Have you read J. A. Scott's article "Paris and Hector in tradition and in Homer"?

    The author thinks that, in tradition, the leader of the Trojans was Paris, but Homer didn't want to give the honorable position of a nation's leader and Achilles' antagonist to such an adulterer and betrayer of hospitality and so invented Hector.
    I am almost convinced by the arguments, but the question remains: if Hector was absent in the traditional, pre-Homeric narrative of the Trojan war, what remained for Achilles to do in this traditional story? It is difficult for me to imagine that he was the greatest warrior in the same way in which Baldr of Norse myth was the noblest and best in character, i.e. due to epithets attached by the bard but never actually doing anything.

    Anyway, Paris is a very special person. To begin with, he is the only Trojan with absolutely clear non-Greek name, so he is likely to correspond to a historical Trojan. In myth, he had a prophecy attached to him even before birth, he was exposed but survived, which is common in important mythological figures, he was judge of goddesses, his true identity was recognized after he defeated his brothers (including Hector) in contest, he won the love of the most beautiful woman and started a world war. Who could kill Achilles if not him? (Though, even if Paris was an insignificant warrior, Achilles would still be lucky to be killed by him in battle, in contrast to Meleager, Agamemnon and the glorious Heracles, who were all killed by women.)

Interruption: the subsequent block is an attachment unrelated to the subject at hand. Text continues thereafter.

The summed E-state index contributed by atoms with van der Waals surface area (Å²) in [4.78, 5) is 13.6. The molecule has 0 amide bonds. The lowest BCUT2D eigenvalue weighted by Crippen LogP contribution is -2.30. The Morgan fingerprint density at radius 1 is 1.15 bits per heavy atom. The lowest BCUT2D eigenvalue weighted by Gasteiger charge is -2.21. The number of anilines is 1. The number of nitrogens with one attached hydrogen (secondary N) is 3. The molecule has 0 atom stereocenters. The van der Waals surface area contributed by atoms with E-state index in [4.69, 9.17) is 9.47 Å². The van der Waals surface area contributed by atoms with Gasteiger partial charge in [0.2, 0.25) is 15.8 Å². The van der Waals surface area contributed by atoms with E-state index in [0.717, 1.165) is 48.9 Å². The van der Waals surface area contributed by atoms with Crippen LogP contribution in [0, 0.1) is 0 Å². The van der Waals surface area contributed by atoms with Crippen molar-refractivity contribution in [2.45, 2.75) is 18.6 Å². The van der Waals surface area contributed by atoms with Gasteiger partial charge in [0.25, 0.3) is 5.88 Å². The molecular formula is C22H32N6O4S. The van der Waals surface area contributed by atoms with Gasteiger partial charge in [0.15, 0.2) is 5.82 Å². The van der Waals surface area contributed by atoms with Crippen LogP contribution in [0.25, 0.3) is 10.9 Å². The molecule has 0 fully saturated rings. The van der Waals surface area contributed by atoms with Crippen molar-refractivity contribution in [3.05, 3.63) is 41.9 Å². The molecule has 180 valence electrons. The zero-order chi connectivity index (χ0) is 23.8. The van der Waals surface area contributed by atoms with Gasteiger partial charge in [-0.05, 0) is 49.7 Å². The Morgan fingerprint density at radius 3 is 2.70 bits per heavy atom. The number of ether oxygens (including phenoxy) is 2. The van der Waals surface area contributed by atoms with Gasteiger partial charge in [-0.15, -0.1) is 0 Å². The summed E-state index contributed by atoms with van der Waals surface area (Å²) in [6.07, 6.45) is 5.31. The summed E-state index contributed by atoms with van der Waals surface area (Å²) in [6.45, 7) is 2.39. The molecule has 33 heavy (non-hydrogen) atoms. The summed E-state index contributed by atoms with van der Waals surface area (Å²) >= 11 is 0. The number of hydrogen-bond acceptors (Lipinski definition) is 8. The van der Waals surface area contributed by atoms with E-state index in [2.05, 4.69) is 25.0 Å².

There was a prophecy that Troy could not be taken without Philoctetes or, to be precise, without his bow. And what does Philoctetes with his bow? Kills Paris.

    In the Iliad, Paris tells Hector that gifts of gods, particularly of Aphrodite, must be cherished. How do you think, what would happen to Paris if he had tried to reject the gift of Aphrodite, escape his fate and live without Helen? Would he become another Hippolytus, as a person guilty of hubris towards Aphrodite? Or maybe he would suffer some worse punishment, for trying to jeopardize the will of Zeus?